DALLAS - October 22, 1998 # Two video screens, each suspended from cantilevered booms, face both sides of the surgical table. Videocassette recorders and assorted monitors rest in staggered modules below the screens. Gleaming surgical instruments lie in precise rows.
In one of two new state-of-the-art endosuites at Zale Lipshy University Hospital - the first such suites in North Texas, colorectal surgeon Dr. Clifford Simmang performs a low anterior colonic resection assisted by clear televised optics without a large incision or significant bleeding. The endosuites designed with the newest high-tech laparoscopic equipment are destined to become teaching tools for practicing surgeons throughout the area as well as students and residents at UT Southwestern Medical Center at Dallas.
Simmang, assistant professor of GI/endocrine surgery at UT Southwestern, inserts a needle in the patient's abdomen via a microcut to start insufflation, a procedure that distends the abdominal cavity in preparation for laparoscopic surgery. He then inserts a laparoscope -- a telescopic instrument with a camera lens at the tip -- through a keyhole-sized incision. Ports, or trocars, are the tube-like insertion sleeves through which instruments are introduced without loss of the distended abdominal working space. Two other incisions support the trocars, through which the surgeon conducts the cutting, clipping and electrocauterization of surgery. The video screens show the periscope-like journey from the patient's intestine to the colon. A magnified, opalescent colon segment gleams on each monitor.
Simmang views the screen intently, studying the walnut-sized tumor and asks the assisting nurse for endoshears and ratchet graspers. At one point, he uses an electrocautery tool to help control the vessels. His gaze momentarily shifts down to the patient as he steers the scope for a better view of the colon, it then returns to the high-resolution image on the monitor.
"The acquisition of this technology allows UT Southwestern to remain on the cutting edge when it comes to state-of-the-art surgical care," Simmang said. "The first fully equipped endosuite in North Texas has brought requests from surgeons all over the country to visit and evaluate the system. This system allows us to provide our patients with the best possible care that can be obtained anywhere in the country. It also enhances our educational programs by enabling us to teach our residents in the operating room of the future - a model that the rest of the country will try to follow."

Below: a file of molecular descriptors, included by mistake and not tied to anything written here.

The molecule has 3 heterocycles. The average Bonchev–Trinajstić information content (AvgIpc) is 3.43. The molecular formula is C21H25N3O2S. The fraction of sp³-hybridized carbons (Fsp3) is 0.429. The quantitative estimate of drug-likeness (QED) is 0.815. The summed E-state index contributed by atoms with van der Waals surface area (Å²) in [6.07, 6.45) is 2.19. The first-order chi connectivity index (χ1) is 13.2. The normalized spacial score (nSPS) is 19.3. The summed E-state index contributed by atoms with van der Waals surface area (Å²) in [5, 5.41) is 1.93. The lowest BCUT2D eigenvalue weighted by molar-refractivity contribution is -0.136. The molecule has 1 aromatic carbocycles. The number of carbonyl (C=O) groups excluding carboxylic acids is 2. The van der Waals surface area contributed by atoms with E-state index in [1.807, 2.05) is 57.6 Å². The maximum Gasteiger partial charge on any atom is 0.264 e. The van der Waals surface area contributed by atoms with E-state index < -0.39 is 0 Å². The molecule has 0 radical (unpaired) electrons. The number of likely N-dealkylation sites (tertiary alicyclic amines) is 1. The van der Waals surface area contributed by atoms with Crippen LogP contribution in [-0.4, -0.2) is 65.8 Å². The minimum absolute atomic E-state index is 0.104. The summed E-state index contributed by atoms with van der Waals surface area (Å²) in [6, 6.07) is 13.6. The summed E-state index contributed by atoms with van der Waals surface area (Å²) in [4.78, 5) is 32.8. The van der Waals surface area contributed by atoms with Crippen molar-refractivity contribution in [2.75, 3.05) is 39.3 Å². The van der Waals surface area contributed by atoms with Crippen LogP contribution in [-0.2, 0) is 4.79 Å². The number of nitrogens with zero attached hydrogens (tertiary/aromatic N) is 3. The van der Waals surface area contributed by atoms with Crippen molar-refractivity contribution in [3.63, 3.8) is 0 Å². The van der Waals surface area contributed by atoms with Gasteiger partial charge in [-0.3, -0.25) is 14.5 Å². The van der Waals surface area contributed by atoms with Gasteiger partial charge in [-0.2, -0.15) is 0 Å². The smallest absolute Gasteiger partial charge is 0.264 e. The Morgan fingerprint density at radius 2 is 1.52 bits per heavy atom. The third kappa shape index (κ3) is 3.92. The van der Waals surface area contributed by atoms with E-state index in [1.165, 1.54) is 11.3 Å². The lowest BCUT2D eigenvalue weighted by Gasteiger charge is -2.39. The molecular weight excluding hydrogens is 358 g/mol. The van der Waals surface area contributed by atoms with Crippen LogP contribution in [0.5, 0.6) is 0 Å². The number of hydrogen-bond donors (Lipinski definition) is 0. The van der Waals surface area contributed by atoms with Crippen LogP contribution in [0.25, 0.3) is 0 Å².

Endosuites represent the fast-forward direction of minimally invasive surgery. "The endosuites at Zale Lipshy are the first in North Texas; Parkland Memorial Hospital and St. Paul Medical Center also plan to install endosuites," said Dr. Daniel Jones, assistant professor of surgery and director of the Southwestern Center for Minimally Invasive Surgery. "Better technology means offering patients the best of care. In general, laparoscopy diminishes pain, shortens hospital stays and speeds recovery compared with conventional surgical procedures."
The Southwestern Center for Minimally Invasive Surgery is generously supported by an unrestricted educational grant from U.S. Surgical Corporation. Storz Endoscopy is providing the scopes, monitors and digitally enhanced equipment for the center's two endosuites at Zale Lipshy and the five planned for Parkland. The instruments help solve the fundamental challenges of minimally invasive surgery: how to work in a confined space, deliver light without attendant heat and develop optics that render an exact representation. Ascent Medical Systems supplied the booms, suspended shelves and remote cameras in the suites.
"The next step is to connect our operative images to the teleconference center so surgeons can speak with students, residents and other surgeons in contrast to the conventional setting, where everyone is huddled together in one room peering over shoulders in an attempt to view the procedure," Jones said. "Our teaching-education goal is not simply to use the endosuite technology for continuing medical education courses; rather, with further advances we'll be able to teach students and residents every day. In a few years, the technology will enable surgeons at other hospitals to consult with UT Southwestern surgeons for intraoperative advice."
Surgeons will treat gastroesophageal disease, gallstones, hernia, heart disease, colorectal disease and breast disease in the endosuites.
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